How quickly the industry has fallen from grace. Investors have pulled out of oil stocks faster than Michael Schumacher clears the pits. The share price of exploration and production companies has plummeted the most. The oil price is stuck around the $14 per barrel mark.
City opinion is divided on whether the sector has been oversold and is ripe for a comeback. Certainly there are noises from within the Organisation of Petroleum Exporting Countries that a second production-cutting package might be on the cards. If that happened and prices did finally begin to rise towards the Opec goal of $17 then a rerating of the sector would certainly be in order.
But regardless of oil price changes, some stock prices have managed to weather the storm. Shell has risen by 20 per cent year on year while BP is up by a healthy 36 per cent.
BP showed more of its mettle yesterday by beating 22 out of 24 analyst predictions in announcing first quarter profits, before exceptional items, of pounds 582m. That was 22 per cent down on last time but oil majors generally have averaged a 38 per cent fall and earnings at Chevron and Texaco have almost halved.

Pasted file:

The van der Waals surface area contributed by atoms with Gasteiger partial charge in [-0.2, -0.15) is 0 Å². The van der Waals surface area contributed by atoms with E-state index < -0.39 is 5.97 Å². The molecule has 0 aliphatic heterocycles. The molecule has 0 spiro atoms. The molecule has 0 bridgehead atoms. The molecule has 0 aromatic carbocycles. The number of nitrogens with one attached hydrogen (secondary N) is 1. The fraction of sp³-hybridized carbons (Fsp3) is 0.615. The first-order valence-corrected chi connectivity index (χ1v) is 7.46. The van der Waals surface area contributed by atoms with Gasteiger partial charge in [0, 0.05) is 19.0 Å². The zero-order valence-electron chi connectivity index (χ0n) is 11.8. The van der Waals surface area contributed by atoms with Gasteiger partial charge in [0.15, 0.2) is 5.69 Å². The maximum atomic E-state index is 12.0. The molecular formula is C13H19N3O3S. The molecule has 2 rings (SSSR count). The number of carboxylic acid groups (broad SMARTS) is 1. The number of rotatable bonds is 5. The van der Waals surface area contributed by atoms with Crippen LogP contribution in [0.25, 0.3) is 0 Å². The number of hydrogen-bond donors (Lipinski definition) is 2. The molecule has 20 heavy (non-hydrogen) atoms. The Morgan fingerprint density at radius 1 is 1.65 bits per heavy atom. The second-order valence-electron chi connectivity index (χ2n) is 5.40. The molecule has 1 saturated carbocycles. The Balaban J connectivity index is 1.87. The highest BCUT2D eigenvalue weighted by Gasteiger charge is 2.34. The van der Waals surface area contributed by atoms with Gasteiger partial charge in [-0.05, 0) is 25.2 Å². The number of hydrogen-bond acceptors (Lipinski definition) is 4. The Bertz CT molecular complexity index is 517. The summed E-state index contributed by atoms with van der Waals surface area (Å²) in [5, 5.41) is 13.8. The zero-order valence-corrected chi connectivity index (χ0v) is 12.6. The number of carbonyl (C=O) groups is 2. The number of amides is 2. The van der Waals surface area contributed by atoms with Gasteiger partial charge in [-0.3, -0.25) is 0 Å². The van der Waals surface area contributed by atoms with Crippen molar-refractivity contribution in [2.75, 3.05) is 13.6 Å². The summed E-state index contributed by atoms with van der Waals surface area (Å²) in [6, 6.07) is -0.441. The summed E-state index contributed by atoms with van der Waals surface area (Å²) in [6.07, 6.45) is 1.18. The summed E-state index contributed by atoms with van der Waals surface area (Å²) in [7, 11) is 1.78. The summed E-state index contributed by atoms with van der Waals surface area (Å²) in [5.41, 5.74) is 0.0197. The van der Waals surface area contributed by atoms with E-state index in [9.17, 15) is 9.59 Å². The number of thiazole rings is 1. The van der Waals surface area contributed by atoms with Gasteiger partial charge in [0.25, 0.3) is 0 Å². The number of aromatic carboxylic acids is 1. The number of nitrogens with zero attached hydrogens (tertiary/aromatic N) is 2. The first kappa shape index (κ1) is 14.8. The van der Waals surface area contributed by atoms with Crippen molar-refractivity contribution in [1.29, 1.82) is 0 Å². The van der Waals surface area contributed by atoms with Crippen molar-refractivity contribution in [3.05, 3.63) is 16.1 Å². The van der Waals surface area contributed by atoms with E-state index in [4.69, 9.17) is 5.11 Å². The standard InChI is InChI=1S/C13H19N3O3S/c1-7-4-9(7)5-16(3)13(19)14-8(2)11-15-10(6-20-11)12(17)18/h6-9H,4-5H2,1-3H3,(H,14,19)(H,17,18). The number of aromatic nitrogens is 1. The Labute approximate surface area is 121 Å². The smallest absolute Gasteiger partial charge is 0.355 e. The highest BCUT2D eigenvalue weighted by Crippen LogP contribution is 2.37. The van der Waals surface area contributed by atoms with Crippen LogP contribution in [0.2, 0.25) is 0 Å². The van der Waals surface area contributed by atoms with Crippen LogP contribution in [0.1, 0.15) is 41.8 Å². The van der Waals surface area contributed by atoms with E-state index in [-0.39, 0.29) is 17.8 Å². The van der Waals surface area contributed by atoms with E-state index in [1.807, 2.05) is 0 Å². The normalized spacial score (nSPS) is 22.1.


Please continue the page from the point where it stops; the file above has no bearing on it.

The oil price was $7 lower than the same quarter last year but BP was cushioned by a strong performance in the downstream sector, where profits rose by 32 per cent on last time.
Chief executive John Browne summed up the situation, describing the results as "good in a very tough climate". He added: "We've seen improvements in trough-cycle performance in all businesses, and there is more to come in the rest of the year." But the reality is that unless Opec gets its act together, BP's earnings are likely to look pedestrian for the next year or so.
Profit taking pushed BP's share price down 13.5p to 939.5p yesterday. SG Securities has the oil major on 1998 profits of pounds 2.3bn, putting it on a forward multiple of 24. Hold.Reuse content